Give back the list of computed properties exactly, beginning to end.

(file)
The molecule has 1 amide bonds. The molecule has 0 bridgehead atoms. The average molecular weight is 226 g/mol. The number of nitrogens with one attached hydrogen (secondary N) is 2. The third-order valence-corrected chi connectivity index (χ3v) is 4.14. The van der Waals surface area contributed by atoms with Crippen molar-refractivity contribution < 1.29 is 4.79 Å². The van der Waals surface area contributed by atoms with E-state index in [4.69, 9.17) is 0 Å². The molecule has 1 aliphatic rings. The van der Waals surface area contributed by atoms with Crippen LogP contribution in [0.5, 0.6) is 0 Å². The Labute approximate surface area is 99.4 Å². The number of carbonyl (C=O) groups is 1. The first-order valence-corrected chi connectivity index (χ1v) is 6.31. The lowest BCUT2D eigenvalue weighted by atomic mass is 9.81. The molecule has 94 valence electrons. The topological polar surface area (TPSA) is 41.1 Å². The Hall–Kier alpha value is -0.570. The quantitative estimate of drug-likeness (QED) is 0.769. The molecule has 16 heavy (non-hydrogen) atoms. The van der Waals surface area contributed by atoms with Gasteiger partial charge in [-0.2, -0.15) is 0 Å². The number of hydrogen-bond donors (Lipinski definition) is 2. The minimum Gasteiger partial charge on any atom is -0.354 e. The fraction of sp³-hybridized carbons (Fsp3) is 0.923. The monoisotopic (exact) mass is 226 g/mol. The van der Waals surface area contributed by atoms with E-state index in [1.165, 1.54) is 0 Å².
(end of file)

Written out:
The molecule has 1 amide bonds. The molecule has 0 bridgehead atoms. The average molecular weight is 226 g/mol. The number of nitrogens with one attached hydrogen (secondary N) is 2. The third-order valence-corrected chi connectivity index (χ3v) is 4.14. The van der Waals surface area contributed by atoms with Crippen molar-refractivity contribution < 1.29 is 4.79 Å². The van der Waals surface area contributed by atoms with E-state index in [4.69, 9.17) is 0 Å². The molecule has 1 aliphatic rings. The van der Waals surface area contributed by atoms with Crippen LogP contribution in [0.5, 0.6) is 0 Å². The Labute approximate surface area is 99.4 Å². The number of carbonyl (C=O) groups is 1. The first-order valence-corrected chi connectivity index (χ1v) is 6.31. The lowest BCUT2D eigenvalue weighted by atomic mass is 9.81. The molecule has 94 valence electrons. The topological polar surface area (TPSA) is 41.1 Å². The Hall–Kier alpha value is -0.570. The quantitative estimate of drug-likeness (QED) is 0.769. The molecule has 16 heavy (non-hydrogen) atoms. The van der Waals surface area contributed by atoms with Gasteiger partial charge in [-0.2, -0.15) is 0 Å². The number of hydrogen-bond donors (Lipinski definition) is 2. The minimum Gasteiger partial charge on any atom is -0.354 e. The fraction of sp³-hybridized carbons (Fsp3) is 0.923. The monoisotopic (exact) mass is 226 g/mol. The van der Waals surface area contributed by atoms with E-state index in [1.165, 1.54) is 0 Å².